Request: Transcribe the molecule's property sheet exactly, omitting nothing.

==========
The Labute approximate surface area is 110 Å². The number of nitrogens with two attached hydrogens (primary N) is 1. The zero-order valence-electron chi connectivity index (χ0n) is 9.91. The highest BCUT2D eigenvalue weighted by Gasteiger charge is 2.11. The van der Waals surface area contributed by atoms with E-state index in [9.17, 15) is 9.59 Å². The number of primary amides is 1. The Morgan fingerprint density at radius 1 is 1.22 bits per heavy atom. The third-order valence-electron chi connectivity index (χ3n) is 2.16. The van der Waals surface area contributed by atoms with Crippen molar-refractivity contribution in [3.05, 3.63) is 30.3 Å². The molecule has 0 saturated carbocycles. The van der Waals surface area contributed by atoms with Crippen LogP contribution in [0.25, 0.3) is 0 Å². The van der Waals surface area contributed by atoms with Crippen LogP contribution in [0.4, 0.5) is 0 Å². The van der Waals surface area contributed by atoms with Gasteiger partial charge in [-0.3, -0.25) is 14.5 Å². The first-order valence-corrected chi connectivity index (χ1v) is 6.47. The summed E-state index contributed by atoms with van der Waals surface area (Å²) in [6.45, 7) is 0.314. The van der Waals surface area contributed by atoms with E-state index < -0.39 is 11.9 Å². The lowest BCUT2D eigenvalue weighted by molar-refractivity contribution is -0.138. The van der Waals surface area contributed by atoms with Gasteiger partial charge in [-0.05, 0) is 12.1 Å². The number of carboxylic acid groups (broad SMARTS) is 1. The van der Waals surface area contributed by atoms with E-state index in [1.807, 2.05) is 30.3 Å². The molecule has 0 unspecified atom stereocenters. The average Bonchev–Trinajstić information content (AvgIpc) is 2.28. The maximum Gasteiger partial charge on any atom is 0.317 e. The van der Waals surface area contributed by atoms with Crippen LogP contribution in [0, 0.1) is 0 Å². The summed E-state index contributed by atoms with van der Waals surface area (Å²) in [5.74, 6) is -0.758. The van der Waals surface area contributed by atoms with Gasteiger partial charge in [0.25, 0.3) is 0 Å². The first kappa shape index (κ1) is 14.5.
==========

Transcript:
The Labute approximate surface area is 110 Å². The number of nitrogens with two attached hydrogens (primary N) is 1. The zero-order valence-electron chi connectivity index (χ0n) is 9.91. The highest BCUT2D eigenvalue weighted by Gasteiger charge is 2.11. The van der Waals surface area contributed by atoms with E-state index in [9.17, 15) is 9.59 Å². The number of primary amides is 1. The Morgan fingerprint density at radius 1 is 1.22 bits per heavy atom. The third-order valence-electron chi connectivity index (χ3n) is 2.16. The van der Waals surface area contributed by atoms with Crippen molar-refractivity contribution in [3.05, 3.63) is 30.3 Å². The molecule has 0 saturated carbocycles. The van der Waals surface area contributed by atoms with Crippen LogP contribution in [0.25, 0.3) is 0 Å². The van der Waals surface area contributed by atoms with Crippen LogP contribution in [0.4, 0.5) is 0 Å². The van der Waals surface area contributed by atoms with Gasteiger partial charge in [-0.3, -0.25) is 14.5 Å². The first-order valence-corrected chi connectivity index (χ1v) is 6.47. The summed E-state index contributed by atoms with van der Waals surface area (Å²) in [6.45, 7) is 0.314. The van der Waals surface area contributed by atoms with E-state index < -0.39 is 11.9 Å². The lowest BCUT2D eigenvalue weighted by molar-refractivity contribution is -0.138. The van der Waals surface area contributed by atoms with Gasteiger partial charge in [-0.05, 0) is 12.1 Å². The number of carboxylic acid groups (broad SMARTS) is 1. The van der Waals surface area contributed by atoms with E-state index in [1.807, 2.05) is 30.3 Å². The molecule has 0 unspecified atom stereocenters. The average Bonchev–Trinajstić information content (AvgIpc) is 2.28. The maximum Gasteiger partial charge on any atom is 0.317 e. The van der Waals surface area contributed by atoms with Crippen LogP contribution in [0, 0.1) is 0 Å². The summed E-state index contributed by atoms with van der Waals surface area (Å²) in [5.74, 6) is -0.758. The van der Waals surface area contributed by atoms with Gasteiger partial charge in [0.25, 0.3) is 0 Å². The first kappa shape index (κ1) is 14.5.